China's supercar market will grow at between 20 percent and 30 percent annually over the next five to 10 years, according to the general manager in Asia-Pacific for the famous Italian brand, Lamborghini.
Christian Mastro admitted that the current economic slowdown is having an effect on sales of his cars this year, describing the market currently as "a little quiet".
But after enjoying a 150 percent surge in year-on-year sales in 2010, and a 70 percent rise in growth last year, Mastro insists the future of his business in China is "bright", despite a sluggish economy and vehicle purchase limits in four Chinese cities, including Guangzhou.
"Compared with mature markets like the United States or Japan, the supercar-market share in total vehicles sales is quite small in China.
"But long-term, the sector will grow by 20 to 30 percent annually on average over the next five to 10 years," he added.
The famed Italian sports car maker expects this year's sales in China to roughly keep pace with last year's 342 units, which accounted for a fifth of its total global sales.
In the first six months, Lamborghini has delivered more than 120 super sports cars to Chinese consumers.
Lamborghini can take up to 18 months to be delivered.
Mastro added: "The supercar segment is very product-oriented. The launch of our latest model, the Aventador, will boost sales. And once our SUV concept model, the Urus, which made its world premiere at the Beijing auto show this April, is decided to be mass produced in the near future and hits the market, we expect a surge in sales."
According to the latest figures from the China Association of Automobile Manufacturers, vehicles sales in China rose 9.9 percent in June from a year earlier to 1.58 million units. That brought the sales for the half year to 9.6 million, up 2.9 percent year-on-year.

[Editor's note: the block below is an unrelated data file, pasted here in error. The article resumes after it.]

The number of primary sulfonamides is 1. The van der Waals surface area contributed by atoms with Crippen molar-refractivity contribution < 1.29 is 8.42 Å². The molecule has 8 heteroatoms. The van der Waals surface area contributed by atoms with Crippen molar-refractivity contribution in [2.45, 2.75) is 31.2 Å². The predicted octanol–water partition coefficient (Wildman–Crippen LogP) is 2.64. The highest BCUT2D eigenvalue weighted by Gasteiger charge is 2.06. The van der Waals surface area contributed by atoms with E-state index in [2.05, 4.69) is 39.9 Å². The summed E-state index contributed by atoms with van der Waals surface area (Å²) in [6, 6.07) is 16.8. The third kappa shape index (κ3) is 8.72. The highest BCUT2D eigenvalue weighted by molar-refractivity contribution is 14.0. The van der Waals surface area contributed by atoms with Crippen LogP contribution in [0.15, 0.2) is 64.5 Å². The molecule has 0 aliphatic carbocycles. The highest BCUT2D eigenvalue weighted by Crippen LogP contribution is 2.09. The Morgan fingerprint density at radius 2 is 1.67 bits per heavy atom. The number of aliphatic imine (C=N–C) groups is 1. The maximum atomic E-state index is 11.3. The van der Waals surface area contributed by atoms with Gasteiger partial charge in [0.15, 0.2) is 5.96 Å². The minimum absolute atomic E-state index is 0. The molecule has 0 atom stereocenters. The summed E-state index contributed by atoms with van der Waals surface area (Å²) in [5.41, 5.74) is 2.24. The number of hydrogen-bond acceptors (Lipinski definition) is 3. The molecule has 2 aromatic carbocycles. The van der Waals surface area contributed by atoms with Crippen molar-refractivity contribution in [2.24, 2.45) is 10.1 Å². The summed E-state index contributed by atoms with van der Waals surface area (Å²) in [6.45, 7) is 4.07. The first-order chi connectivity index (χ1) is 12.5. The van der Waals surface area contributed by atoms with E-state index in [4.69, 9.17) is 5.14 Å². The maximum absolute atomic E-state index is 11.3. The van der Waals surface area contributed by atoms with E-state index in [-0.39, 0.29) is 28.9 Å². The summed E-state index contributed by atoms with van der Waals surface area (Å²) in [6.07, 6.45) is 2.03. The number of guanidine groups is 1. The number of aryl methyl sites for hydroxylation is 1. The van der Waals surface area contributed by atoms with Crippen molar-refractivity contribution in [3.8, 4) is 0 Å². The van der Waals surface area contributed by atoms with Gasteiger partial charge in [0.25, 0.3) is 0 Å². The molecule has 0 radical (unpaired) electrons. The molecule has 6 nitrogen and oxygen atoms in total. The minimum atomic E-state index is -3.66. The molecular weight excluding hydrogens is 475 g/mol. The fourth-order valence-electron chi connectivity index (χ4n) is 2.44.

Although China's car market is slowing for the first time in two years, the sale of luxury brands still increased by 30 percent and the super luxury brands enjoyed a more than 60 percent surge.
Statistics show that of all sales in Europe and North America, 0.2 percent were of super luxury vehicles.
However, the figure was just more than 0.05 percent in China, indicating massive growth potential in the sector, experts said.
Since Lamborghini officially entered China through its first showroom in Beijing in 2005, it has made the country the largest market for its brand in 2011.
After establishing itself in China's first-tier and costal cities, Lamborghini is making efforts to take advantage of the huge potential from China's second and third-tier cities in inner land.
This week, it opened its 13th, and 14th dealerships in the country: in Wuhan, Hubei province, and in Kunming, Yunnan province, to support its strategy of tapping China's growing central and western regions.
"There's strong natural demand in these new markets as more and more young Chinese seek an individual and uncompromising lifestyle," Mastro said.
The company plans to have 20 dealerships across the nation by the end of the year and 26 by 2017.
Maserati, another top Italian luxury and sports car brand, recently reported it saw sales double in the country to 800 units in 2011, which helped China overtake Germany to become its second-largest market in the world.
By Li Fangfang (China Daily)
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